Authoritative voice  and educational disadvantage: Troubling critical community-based participatory research in Indigenous communities

Year: 2014

Author: Susan, Whatman, Singh, Parlo

Type of paper: Abstract refereed

Abstract:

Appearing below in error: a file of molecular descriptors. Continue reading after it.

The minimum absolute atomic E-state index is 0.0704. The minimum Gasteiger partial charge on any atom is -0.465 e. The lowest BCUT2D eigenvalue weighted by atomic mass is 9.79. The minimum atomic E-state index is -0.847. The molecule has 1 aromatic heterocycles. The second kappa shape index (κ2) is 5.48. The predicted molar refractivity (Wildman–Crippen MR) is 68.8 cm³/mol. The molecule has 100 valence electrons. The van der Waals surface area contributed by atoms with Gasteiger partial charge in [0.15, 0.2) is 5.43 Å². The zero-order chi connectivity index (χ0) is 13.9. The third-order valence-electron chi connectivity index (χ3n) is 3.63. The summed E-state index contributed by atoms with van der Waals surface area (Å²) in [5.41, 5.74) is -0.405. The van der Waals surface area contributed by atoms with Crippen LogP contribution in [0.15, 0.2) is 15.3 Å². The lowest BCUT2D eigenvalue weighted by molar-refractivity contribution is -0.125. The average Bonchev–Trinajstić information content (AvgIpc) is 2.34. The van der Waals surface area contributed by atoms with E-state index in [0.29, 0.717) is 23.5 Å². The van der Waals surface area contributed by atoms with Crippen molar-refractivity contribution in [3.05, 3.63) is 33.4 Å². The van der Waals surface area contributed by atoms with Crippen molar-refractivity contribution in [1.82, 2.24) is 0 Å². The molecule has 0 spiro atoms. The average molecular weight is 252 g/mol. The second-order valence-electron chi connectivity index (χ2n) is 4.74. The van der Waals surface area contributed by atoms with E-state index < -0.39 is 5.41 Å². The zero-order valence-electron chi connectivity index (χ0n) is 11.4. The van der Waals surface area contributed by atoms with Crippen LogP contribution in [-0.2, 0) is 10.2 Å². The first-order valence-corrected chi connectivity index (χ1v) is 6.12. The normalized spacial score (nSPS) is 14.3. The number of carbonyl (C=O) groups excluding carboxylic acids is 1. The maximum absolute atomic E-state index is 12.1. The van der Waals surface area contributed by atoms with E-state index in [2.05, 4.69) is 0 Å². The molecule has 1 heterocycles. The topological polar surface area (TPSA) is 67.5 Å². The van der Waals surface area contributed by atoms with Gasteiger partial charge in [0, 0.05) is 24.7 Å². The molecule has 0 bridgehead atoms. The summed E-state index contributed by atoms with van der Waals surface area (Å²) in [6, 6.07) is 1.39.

This paper troubles research approaches such as critical community-based participatory research (CCBPR) in Indigenous communities.  It questions the emancipatory rhetoric and assumptions underpinning this research approach, and examines the contributions that post-humanist agential realism might offer the field.  The paper reports on a case study concerned with identifying stakeholders in health education (HE) for Torres Strait Islander girls, describing the ways in which stakeholders participated in HE decision-making, and identifying the factors that promoted or inhibited community participation in HE decision-making.  In the case study school, situated in a remote, low socio-economic community in Queensland, Australia, HE knowledge was recontextualised from two separate state departments, the education department and the health department and taught across the curriculum subjects of Health and Physical Education, Home Economics, Science and Human Relationships Education. CCBPR claims to ‘speak to a research audience on behalf of research subjects, to empower and give authoritative voice to the concerns of what is often an oppressed group in society’ (Whatman & Singh, 2013: 8). Thus, CCBPR is based on two notions of representation, firstly, representation as political delegation and secondly, representation as political depiction (see Spivak, 1988; 1990). Following, Latour (2004) the paper asks has critique run out of steam, and questions how the apparatus of CCBPR constitutes ‘dynamic (re)configurings of the world, specific agential practices/intra-actions/performances through which exclusionary boundaries are enacted’ (Barad, 2003: 816).  The paper argues that CCBPR and Indigenous Research Protocols are dynamic research doings/actions/practices which re/configure the world of HE curriculum and Indigenous education partnerships to produce emergent practices. CCBPR is not simply a neutral relay or carrier for the voice of Indigenous stakeholders (students, community members, practitioners). The paper also examines the traces that are left behind when the CCBPR project ends.  It challenges the  ‘makeover’ projected by CCBPR around messy, pragmatic, noncoherent and complicated research processes and practices (Law et al., 2014). The paper also examines the ‘modes of syncretism’ enacted in and through the practices of CCBPR. We use the term ‘modes of syncretism’ to describe the ‘more or less messy processes that combine or perhaps secure the temporary coexistence of practices and doctrines from a variety of dissimilar … backgrounds’ – in this case, various stakeholders' knowledge practices, Indigenous research protocols, CCBPR, and the practices of health and education realised in the local school-community-research context (Law et al., 2014: 176).  

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